Marion was perhaps unique in Irish Republicans in that her parents, brothers, husband and son have all served time in various prisons for their involvement in Irish republicanism, likewise her home has been raided by British Forces, the Tans, The Broy Harriers and the Branch. During a raid in the 90s she commented that “you have been raiding this house for almost 100 years and you have never found anything, why do you think it will be different this time?”

Most of her siblings married into the movement as she herself did, and the wider family included members of all the different factions. She was a bitter opponent of any inter-factional fighting within Republicanism having lost many friends and comrades in internal disputes including Billy McMillen, Seamus Costello and Jim Flynn. Costello was shot around the corner from her home while Flynn was shot on his way back.  Flynn had been expelled from England in 1975 and was a daily visitor to her home and was treated as another son, his death took a huge toll on her and on Leo who was with him when he was shot.

She remained good friends with those who had gone their various ways, and this was shown clearly at her 80th birthday party where Republicans from all over the Country celebrated.

In later years she attended independent commemorations and none more so that a local one organised by the Inner City Folklore Committee, where she would lay a wreath, she was also proud to unveil a plaque in Foley Street commemorating the women from the area who took part in the Rising which included her mother’s name.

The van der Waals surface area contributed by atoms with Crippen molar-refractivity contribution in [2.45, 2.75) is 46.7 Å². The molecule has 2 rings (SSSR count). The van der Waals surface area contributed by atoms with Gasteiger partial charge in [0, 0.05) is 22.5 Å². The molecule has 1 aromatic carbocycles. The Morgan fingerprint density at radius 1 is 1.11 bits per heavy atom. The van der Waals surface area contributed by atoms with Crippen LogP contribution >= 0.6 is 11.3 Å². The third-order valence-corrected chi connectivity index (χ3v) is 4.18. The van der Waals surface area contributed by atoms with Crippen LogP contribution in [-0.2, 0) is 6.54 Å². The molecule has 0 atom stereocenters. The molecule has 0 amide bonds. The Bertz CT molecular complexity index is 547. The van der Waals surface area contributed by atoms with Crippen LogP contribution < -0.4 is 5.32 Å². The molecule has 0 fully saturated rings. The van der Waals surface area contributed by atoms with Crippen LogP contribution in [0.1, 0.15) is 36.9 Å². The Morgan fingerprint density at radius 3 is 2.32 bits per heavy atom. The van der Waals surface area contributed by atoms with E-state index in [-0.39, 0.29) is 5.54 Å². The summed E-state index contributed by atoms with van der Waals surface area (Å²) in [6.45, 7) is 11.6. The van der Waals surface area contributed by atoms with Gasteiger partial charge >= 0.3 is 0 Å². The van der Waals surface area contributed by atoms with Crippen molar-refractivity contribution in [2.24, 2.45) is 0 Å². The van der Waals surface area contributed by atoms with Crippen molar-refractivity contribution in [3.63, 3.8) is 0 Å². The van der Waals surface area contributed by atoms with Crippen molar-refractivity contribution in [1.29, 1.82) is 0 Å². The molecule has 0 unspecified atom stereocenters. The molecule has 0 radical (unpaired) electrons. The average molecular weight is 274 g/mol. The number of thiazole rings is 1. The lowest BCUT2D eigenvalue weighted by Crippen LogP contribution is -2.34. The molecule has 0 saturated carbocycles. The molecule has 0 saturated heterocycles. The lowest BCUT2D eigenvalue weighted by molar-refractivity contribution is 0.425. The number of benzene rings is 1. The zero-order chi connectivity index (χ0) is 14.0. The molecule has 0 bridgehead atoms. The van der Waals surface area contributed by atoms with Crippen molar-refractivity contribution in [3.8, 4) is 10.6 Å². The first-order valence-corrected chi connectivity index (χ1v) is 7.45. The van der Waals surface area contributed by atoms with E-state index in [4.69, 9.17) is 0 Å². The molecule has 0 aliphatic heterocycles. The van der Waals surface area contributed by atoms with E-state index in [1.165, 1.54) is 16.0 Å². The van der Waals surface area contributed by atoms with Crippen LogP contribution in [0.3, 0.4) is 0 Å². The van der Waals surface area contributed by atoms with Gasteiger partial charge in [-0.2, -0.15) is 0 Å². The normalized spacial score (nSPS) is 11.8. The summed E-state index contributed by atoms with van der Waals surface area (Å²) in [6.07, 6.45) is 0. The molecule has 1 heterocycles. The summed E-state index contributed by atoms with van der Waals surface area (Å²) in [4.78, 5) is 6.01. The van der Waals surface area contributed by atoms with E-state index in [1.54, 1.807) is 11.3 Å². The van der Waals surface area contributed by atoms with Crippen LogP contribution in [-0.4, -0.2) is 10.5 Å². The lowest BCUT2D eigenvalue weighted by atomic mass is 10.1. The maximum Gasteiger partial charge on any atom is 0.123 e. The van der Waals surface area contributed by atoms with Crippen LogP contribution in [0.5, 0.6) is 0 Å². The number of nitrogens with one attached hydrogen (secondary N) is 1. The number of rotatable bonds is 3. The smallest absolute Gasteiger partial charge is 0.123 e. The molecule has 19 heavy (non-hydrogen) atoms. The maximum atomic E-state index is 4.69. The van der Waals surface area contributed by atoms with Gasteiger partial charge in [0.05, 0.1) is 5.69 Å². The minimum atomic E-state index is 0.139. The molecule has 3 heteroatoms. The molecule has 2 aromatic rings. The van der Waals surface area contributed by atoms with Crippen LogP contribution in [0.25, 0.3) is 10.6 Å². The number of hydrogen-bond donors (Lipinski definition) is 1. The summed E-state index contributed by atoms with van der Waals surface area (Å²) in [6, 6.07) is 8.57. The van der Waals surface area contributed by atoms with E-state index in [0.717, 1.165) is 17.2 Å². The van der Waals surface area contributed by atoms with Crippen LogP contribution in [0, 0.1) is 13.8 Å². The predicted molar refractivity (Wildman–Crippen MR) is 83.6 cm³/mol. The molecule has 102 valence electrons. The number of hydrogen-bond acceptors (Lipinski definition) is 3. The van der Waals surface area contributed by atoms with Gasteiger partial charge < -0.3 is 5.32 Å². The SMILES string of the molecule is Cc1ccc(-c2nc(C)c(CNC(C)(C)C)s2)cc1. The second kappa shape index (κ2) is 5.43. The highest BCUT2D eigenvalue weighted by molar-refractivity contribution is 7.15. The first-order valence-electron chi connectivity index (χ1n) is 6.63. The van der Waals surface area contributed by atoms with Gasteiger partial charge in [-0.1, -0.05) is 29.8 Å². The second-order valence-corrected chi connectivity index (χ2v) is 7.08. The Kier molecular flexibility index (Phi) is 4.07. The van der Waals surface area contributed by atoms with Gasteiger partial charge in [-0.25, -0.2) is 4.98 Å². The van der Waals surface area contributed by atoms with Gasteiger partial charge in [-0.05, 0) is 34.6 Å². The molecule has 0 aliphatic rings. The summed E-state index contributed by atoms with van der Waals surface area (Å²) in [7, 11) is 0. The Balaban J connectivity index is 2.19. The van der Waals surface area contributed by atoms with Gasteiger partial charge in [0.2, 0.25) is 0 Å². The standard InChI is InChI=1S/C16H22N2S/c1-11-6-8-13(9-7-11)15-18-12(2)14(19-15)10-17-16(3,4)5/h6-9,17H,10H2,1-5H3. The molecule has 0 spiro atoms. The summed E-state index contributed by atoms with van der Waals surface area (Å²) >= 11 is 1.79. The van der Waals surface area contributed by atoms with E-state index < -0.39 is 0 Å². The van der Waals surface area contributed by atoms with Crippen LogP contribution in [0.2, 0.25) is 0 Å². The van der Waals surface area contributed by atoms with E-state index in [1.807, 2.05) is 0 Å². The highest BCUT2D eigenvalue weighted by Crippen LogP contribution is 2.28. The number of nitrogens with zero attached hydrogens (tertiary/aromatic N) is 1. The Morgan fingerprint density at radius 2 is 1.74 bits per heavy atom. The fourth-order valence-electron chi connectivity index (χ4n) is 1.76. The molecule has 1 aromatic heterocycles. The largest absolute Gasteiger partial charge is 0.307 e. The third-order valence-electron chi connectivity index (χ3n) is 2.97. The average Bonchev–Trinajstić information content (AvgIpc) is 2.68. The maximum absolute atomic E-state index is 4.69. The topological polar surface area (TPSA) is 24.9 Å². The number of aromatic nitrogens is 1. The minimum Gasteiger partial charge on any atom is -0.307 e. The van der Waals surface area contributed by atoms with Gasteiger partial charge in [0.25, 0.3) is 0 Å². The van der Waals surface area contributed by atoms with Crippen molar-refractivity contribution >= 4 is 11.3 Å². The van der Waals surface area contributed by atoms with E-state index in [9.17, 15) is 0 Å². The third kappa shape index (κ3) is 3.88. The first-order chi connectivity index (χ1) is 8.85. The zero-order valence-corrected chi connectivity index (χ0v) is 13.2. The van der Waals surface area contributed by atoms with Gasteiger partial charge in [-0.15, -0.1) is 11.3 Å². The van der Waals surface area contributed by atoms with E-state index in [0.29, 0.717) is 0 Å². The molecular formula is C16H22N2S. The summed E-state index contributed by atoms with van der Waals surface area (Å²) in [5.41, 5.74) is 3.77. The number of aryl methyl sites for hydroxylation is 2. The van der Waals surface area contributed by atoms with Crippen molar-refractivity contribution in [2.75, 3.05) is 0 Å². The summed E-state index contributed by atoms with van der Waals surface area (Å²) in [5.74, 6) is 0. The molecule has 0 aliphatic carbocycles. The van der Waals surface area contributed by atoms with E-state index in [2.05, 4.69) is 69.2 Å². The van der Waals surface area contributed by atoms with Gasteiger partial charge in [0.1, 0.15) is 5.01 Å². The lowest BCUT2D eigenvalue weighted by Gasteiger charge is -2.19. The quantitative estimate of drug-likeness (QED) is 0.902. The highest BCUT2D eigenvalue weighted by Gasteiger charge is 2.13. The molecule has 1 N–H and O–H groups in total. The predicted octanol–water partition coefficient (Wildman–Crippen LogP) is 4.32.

There is currently a view that the participation of women in the revolutionary period was written out of history: but this is a very simplistic view and is not one she shared. She saw her role as being in the service of the Republic to achieve freedom, her goal was the freedom of the Irish Nation from imperialistic rule be that British or European, it was not about ego or personal advancement. She was proud that her mother’s death notice stated that her mother acted to assist her husband in his duties as an IRA Captain, likewise Marion was proud to see in “The Lost Revolution” that Leo was described as “a significant but low key member of the army”.  She saw that as a fitting tribute to her family’s lifetime of involvement.

Neither Marion nor her family wanted to be in the public domain, they wanted to work away quietly and in secret to advance the cause, just like thousands of people up and down this country who have worked in the background over the decades. She believed that it is that silent majority who are the backbone of Republican resistance who will carry the torch of Irish Freedom to the next generation.

Marion passed away suddenly in November 2015, she had hoped to make it to Easter 2016, her funeral showed the respect in which she was held, during her wake her bed was adorned with the Tricolour, Starry Plough, Cumann na mBan and IRA Dublin Brigade flags, along with her beret, gloves and Sam Browne Belt while a guard of honour of four women in battle fatigues stood guard. Her funeral cortege was led by a Guard of Honour in uniform, while uniformed members of Fianna Eireann also attended.

We remember her and all of those who have not just given their lives but devoted their lives to the fight for Irish Freedom

 

Inner City Folklore Comm, with her great granddaughter Taylor and a photo of her parents

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Inner City Folklore Comm, unveiling of plaque in Foley Street

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Laying a wreath at the Independent Rep Commemoration, Arbour Hill 2014

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Malachy Steenson is a solicitor, criminologist and political commentator from Dublin